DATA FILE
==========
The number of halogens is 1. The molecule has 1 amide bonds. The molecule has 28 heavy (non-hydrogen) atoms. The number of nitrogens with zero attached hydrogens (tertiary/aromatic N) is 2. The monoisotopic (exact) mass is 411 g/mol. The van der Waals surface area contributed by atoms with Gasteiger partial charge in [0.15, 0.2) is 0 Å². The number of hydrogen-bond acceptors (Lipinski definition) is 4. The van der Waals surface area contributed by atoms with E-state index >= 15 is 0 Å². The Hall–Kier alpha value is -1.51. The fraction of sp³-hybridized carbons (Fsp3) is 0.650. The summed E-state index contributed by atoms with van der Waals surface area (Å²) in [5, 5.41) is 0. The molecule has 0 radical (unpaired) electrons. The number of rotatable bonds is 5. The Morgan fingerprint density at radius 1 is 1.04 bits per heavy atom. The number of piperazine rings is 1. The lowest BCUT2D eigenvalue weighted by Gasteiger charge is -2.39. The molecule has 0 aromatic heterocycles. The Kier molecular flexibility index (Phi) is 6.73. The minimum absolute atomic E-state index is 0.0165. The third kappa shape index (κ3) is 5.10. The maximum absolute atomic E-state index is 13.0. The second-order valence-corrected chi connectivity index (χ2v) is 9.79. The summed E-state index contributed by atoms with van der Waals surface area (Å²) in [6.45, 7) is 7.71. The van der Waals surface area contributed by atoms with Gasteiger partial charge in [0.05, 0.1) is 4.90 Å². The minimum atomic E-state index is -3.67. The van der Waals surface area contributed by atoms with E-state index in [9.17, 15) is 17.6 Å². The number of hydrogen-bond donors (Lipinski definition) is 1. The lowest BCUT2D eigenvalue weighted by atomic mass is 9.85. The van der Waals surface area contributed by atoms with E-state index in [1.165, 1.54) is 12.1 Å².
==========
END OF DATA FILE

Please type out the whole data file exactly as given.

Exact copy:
The number of halogens is 1. The molecule has 1 amide bonds. The molecule has 28 heavy (non-hydrogen) atoms. The number of nitrogens with zero attached hydrogens (tertiary/aromatic N) is 2. The monoisotopic (exact) mass is 411 g/mol. The van der Waals surface area contributed by atoms with Gasteiger partial charge in [0.15, 0.2) is 0 Å². The number of hydrogen-bond acceptors (Lipinski definition) is 4. The van der Waals surface area contributed by atoms with E-state index >= 15 is 0 Å². The Hall–Kier alpha value is -1.51. The fraction of sp³-hybridized carbons (Fsp3) is 0.650. The summed E-state index contributed by atoms with van der Waals surface area (Å²) in [5, 5.41) is 0. The molecule has 0 radical (unpaired) electrons. The number of rotatable bonds is 5. The Morgan fingerprint density at radius 1 is 1.04 bits per heavy atom. The number of piperazine rings is 1. The lowest BCUT2D eigenvalue weighted by Gasteiger charge is -2.39. The molecule has 0 aromatic heterocycles. The Kier molecular flexibility index (Phi) is 6.73. The minimum absolute atomic E-state index is 0.0165. The third kappa shape index (κ3) is 5.10. The maximum absolute atomic E-state index is 13.0. The second-order valence-corrected chi connectivity index (χ2v) is 9.79. The summed E-state index contributed by atoms with van der Waals surface area (Å²) in [6.45, 7) is 7.71. The van der Waals surface area contributed by atoms with Gasteiger partial charge in [0.05, 0.1) is 4.90 Å². The minimum atomic E-state index is -3.67. The van der Waals surface area contributed by atoms with E-state index in [9.17, 15) is 17.6 Å². The number of hydrogen-bond donors (Lipinski definition) is 1. The lowest BCUT2D eigenvalue weighted by atomic mass is 9.85. The van der Waals surface area contributed by atoms with E-state index in [1.165, 1.54) is 12.1 Å².